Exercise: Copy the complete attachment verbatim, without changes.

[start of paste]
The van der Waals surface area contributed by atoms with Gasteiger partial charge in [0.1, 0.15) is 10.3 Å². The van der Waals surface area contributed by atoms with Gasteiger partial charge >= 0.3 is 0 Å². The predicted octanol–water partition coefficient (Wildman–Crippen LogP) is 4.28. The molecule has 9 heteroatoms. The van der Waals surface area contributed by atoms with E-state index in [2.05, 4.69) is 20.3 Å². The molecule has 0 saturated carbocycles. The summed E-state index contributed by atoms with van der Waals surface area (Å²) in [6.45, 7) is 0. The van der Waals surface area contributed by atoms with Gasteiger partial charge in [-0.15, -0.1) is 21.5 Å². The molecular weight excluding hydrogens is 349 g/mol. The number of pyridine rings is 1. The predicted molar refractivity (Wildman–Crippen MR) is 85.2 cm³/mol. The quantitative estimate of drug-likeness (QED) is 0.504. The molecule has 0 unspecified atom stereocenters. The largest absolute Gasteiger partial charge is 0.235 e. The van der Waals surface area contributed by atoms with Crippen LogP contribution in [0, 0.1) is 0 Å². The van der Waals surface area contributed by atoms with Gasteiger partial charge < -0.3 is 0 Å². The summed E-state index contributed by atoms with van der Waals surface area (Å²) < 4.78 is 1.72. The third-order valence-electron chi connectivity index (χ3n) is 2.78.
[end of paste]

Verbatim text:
The van der Waals surface area contributed by atoms with Gasteiger partial charge in [0.1, 0.15) is 10.3 Å². The van der Waals surface area contributed by atoms with Gasteiger partial charge >= 0.3 is 0 Å². The predicted octanol–water partition coefficient (Wildman–Crippen LogP) is 4.28. The molecule has 9 heteroatoms. The van der Waals surface area contributed by atoms with E-state index in [2.05, 4.69) is 20.3 Å². The molecule has 0 saturated carbocycles. The summed E-state index contributed by atoms with van der Waals surface area (Å²) in [6.45, 7) is 0. The van der Waals surface area contributed by atoms with Gasteiger partial charge in [-0.15, -0.1) is 21.5 Å². The molecular weight excluding hydrogens is 349 g/mol. The number of pyridine rings is 1. The predicted molar refractivity (Wildman–Crippen MR) is 85.2 cm³/mol. The quantitative estimate of drug-likeness (QED) is 0.504. The molecule has 0 unspecified atom stereocenters. The largest absolute Gasteiger partial charge is 0.235 e. The van der Waals surface area contributed by atoms with Crippen LogP contribution in [0, 0.1) is 0 Å². The van der Waals surface area contributed by atoms with Gasteiger partial charge < -0.3 is 0 Å². The summed E-state index contributed by atoms with van der Waals surface area (Å²) < 4.78 is 1.72. The third-order valence-electron chi connectivity index (χ3n) is 2.78.